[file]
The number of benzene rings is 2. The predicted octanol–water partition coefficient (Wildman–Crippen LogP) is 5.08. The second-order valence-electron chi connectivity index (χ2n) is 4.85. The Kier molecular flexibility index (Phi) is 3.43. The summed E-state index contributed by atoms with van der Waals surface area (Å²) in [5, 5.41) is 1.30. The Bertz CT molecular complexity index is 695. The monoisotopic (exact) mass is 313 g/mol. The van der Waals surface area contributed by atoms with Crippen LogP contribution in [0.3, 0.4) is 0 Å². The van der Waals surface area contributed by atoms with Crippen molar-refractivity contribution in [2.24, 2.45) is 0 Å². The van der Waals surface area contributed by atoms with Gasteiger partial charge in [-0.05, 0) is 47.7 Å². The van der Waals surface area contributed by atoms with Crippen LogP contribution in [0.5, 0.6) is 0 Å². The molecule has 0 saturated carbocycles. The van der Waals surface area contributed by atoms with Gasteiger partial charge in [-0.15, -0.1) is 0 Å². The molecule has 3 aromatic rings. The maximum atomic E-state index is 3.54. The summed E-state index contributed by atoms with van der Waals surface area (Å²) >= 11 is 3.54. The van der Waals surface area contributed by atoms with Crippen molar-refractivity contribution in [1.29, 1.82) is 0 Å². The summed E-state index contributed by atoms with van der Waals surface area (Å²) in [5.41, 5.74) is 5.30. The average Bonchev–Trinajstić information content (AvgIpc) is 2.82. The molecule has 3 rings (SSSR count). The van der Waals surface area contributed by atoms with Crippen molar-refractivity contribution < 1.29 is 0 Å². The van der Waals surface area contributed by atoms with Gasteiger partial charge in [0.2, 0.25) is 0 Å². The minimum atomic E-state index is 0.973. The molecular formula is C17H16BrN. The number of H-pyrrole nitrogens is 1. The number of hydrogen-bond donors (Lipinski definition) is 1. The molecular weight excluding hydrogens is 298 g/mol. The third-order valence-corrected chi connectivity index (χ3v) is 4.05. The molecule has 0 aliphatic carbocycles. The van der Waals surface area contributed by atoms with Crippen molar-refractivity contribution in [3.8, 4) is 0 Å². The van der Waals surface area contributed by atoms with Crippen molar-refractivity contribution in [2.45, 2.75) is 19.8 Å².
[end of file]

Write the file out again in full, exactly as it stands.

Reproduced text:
The number of benzene rings is 2. The predicted octanol–water partition coefficient (Wildman–Crippen LogP) is 5.08. The second-order valence-electron chi connectivity index (χ2n) is 4.85. The Kier molecular flexibility index (Phi) is 3.43. The summed E-state index contributed by atoms with van der Waals surface area (Å²) in [5, 5.41) is 1.30. The Bertz CT molecular complexity index is 695. The monoisotopic (exact) mass is 313 g/mol. The van der Waals surface area contributed by atoms with Crippen LogP contribution in [0.3, 0.4) is 0 Å². The van der Waals surface area contributed by atoms with Crippen molar-refractivity contribution in [2.24, 2.45) is 0 Å². The van der Waals surface area contributed by atoms with Gasteiger partial charge in [-0.05, 0) is 47.7 Å². The van der Waals surface area contributed by atoms with Crippen LogP contribution in [0.5, 0.6) is 0 Å². The molecule has 0 saturated carbocycles. The van der Waals surface area contributed by atoms with Gasteiger partial charge in [-0.15, -0.1) is 0 Å². The molecule has 3 aromatic rings. The maximum atomic E-state index is 3.54. The summed E-state index contributed by atoms with van der Waals surface area (Å²) >= 11 is 3.54. The van der Waals surface area contributed by atoms with Crippen molar-refractivity contribution in [1.29, 1.82) is 0 Å². The summed E-state index contributed by atoms with van der Waals surface area (Å²) in [5.41, 5.74) is 5.30. The average Bonchev–Trinajstić information content (AvgIpc) is 2.82. The molecule has 3 rings (SSSR count). The van der Waals surface area contributed by atoms with Crippen molar-refractivity contribution < 1.29 is 0 Å². The van der Waals surface area contributed by atoms with Gasteiger partial charge in [0.2, 0.25) is 0 Å². The minimum atomic E-state index is 0.973. The molecular formula is C17H16BrN. The number of H-pyrrole nitrogens is 1. The number of hydrogen-bond donors (Lipinski definition) is 1. The molecular weight excluding hydrogens is 298 g/mol. The third-order valence-corrected chi connectivity index (χ3v) is 4.05. The molecule has 0 aliphatic carbocycles. The van der Waals surface area contributed by atoms with Crippen molar-refractivity contribution in [3.8, 4) is 0 Å². The van der Waals surface area contributed by atoms with Crippen molar-refractivity contribution in [2.45, 2.75) is 19.8 Å².